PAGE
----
Extending a GEC

infinity

Moderator
Staff member
Location
New Jersey
Occupation
Journeyman Electrician
How may time have we run into "open neutrals" It happens.
If there a water pipe electrode from a common water system then the GEC may help with an open neutral. If there is just a ground rod or two then it probably won't do much to help the open neutral problem because it's relying on the dirt as a return path for the neutral current.
 

Fred B

Senior Member
Location
Upstate, NY
Occupation
Electrician
I've had open neutrals and bad neutral (not totally failed), and this would give significant current and voltage onto the GEC at the first panel that bonding is made. It would seem this gave some measure of safety that otherwise wouldn't be there absent a a GEC connection. I've also had where the GEC was not made and the skin of the mobile home became energized with no path back so no breakers tripped but had 120V on the metal skin.
 

ActionDave

Chief Moderator
Staff member
Location
Durango, CO, 10 h 20 min without traffic from wing
Occupation
Licensed Electrician
I've had open neutrals and bad neutral (not totally failed), and this would give significant current and voltage onto the GEC at the first panel that bonding is made. It would seem this gave some measure of safety that otherwise wouldn't be there absent a GEC connection.
If it was a water pipe electrode that may be. A ground rod wouldn't make a bit of difference, the contact resistance with the dirt is too high. There is a reason that GEC to a ground rod never has to be bigger than #6.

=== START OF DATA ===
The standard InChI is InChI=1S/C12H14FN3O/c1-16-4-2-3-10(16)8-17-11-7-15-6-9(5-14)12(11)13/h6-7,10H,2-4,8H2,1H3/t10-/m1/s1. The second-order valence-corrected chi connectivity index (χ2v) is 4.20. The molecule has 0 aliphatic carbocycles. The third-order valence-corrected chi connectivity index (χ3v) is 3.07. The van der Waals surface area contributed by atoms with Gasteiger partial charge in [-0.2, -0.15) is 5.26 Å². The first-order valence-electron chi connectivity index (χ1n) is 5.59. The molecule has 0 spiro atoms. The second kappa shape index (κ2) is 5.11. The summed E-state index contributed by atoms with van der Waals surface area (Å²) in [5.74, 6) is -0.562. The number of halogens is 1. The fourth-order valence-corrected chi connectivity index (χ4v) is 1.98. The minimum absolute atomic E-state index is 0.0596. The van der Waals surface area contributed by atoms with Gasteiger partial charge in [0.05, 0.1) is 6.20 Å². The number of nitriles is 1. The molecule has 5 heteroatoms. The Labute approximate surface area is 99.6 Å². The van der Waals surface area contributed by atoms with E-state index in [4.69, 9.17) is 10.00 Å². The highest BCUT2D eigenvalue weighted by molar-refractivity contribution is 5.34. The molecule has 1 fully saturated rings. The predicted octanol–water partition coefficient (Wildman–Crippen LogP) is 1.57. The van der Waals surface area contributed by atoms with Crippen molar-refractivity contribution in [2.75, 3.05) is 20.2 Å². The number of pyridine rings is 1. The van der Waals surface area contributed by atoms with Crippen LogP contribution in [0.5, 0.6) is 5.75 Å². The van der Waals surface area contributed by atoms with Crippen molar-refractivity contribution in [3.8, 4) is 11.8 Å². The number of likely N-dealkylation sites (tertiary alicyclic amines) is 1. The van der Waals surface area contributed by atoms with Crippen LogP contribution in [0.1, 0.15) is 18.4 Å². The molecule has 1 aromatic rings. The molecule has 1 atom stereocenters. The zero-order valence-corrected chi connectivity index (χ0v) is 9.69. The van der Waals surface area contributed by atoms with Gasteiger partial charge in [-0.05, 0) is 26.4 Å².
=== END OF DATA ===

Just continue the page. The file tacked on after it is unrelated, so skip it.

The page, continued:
I've also had where the GEC was not made and the skin of the mobile home became energized with no path back so no breakers tripped but had 120V on the metal skin.
That would be the lack of an equipment ground.
 
Regarding a common water pipe that has a low impedance path back to the source: although that will certainly act as a neutral if the intended neutral fails, I don't see that being a valid consideration. First, that is simply not the purpose of a grounding electrode. Second, in practice, all I see that accomplishing is creating a significant current flow on the pipe which is a potential hazard, and at some point the pipe will be interrupted and then your stuff is going to fry anyway.
 

LarryFine

Master Electrician Electric Contractor Richmond VA
Location
Henrico County, VA
Occupation
Electrical Contractor
How about this:

When the service neutral opens, each electrode is forced into having to attempt to carry neutral current, each to its ability to do so. Metallic water piping connected to neighboring water electrodes are the best, while rods are the worst.
 

JoeNorm

Senior Member
Location
WA
Isn't it quite dangerous to have current flowing on exposed piping? Wouldn't you rather know the neutral is bad so it can be fixed rather than not knowing and also having current on the GEC?
 
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